In Patna, Modi
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The JD(U)-BJP break-up is a gamble for Nitish. For the BJP, the Goa decision is coming home
The promotion of Narendra Modi to a central role was always going to have a double-edged fallout for the BJP. Over the past few days, the BJP has had to confront some of the threatened consequences. L.K. Advani's revolt may have been short-lived and even lonely, but it did drive in the point — and very publicly at that — that Modi's ascent in his party is, in many ways, despite his party. Now, the walkout by Nitish Kumar's JD(U) from the NDA has rubbed in the difficulties that Modi's rise will create for the BJP in attracting and keeping allies in a coalition era. In spite of all his talk of the betrayal of a "fundamental" principle, it was not an abstract anxiety over secularism-in-danger that fuelled Nitish Kumar's decision. The cause for the JD(U)-BJP split has a name. He may not have been officially mentioned by the JD(U), but the Gujarat chief minister took centrestage in Patna on Sunday. Equally, this is a moment that signals that, for the BJP, there is no turning back from its declared intent to reshape itself as Modi's party.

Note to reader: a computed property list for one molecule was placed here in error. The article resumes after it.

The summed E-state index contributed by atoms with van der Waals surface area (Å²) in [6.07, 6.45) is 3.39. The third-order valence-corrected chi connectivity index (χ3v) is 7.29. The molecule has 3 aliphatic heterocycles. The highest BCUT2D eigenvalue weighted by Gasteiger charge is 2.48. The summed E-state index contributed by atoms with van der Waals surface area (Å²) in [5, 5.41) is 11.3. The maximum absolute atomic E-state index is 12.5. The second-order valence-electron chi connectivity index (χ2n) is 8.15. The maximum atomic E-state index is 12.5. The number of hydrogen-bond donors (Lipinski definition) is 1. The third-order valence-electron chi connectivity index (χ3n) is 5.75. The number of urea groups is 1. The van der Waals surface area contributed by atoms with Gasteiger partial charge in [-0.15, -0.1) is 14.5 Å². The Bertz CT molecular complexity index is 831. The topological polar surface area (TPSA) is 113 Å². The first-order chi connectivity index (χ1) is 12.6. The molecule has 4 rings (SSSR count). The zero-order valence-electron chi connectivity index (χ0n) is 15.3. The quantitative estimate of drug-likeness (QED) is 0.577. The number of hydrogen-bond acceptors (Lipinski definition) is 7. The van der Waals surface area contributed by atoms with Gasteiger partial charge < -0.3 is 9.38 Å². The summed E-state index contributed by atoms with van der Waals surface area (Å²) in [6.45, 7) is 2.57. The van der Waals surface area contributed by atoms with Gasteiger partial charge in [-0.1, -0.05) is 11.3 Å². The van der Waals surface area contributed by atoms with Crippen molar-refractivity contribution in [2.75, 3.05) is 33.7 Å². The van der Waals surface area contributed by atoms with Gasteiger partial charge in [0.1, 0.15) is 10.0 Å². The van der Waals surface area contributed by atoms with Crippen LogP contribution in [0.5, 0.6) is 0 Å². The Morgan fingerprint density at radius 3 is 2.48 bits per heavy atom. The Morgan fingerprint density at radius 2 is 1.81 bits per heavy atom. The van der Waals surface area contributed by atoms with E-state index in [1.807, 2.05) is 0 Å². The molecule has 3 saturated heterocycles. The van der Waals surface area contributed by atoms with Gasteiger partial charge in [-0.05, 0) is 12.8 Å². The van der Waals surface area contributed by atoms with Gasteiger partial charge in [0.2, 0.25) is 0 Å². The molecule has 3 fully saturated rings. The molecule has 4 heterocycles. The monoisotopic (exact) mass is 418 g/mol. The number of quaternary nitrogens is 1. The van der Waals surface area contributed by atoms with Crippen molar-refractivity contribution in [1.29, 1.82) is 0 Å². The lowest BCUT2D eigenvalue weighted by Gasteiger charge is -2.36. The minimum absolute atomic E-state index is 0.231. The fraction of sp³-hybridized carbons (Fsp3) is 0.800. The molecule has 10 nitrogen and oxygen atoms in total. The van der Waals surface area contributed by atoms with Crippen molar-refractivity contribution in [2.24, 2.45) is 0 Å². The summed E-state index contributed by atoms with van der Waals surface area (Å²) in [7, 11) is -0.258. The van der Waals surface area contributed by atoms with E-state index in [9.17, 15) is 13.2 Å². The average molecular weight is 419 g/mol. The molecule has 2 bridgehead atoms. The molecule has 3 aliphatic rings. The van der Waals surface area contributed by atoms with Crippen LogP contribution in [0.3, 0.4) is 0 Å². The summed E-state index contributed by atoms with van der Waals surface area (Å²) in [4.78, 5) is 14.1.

For Nitish, Modi's rise may even have presented an irresistible opportunity in the garb of a crisis. Throughout his tenure and despite his considerable successes and achievements, Nitish has been in search of a social alliance he could call his own. Ever since he was first elected to power in Bihar in 2005, he has tried to play several cards simultaneously. He has pursued an articulate developmental agenda that Bihar had missed for decades. But he has also crafted and pursued strategies of social engineering — by addressing and targeting Extremely Backward Castes (EBCs) and Mahadalits — apart from invoking "Bihari pride". Yet, both the EBCs and the Mahadalits are groupings of small and scattered castes, adding up to a viable electoral combination only alongside the upper caste support the BJP brought in. Now, with this one spectacular anti-Modi gesture, Nitish's gamble could be to win over a significant section of Bihar's substantial minority vote, to shore up an EBC-Mahadalit-Muslim combination. The general election in 2014 would be a testing ground ahead of the 2015 assembly polls, for such a reworked social alliance, that has been rendered all the more crucial because of gathering anti-incumbency.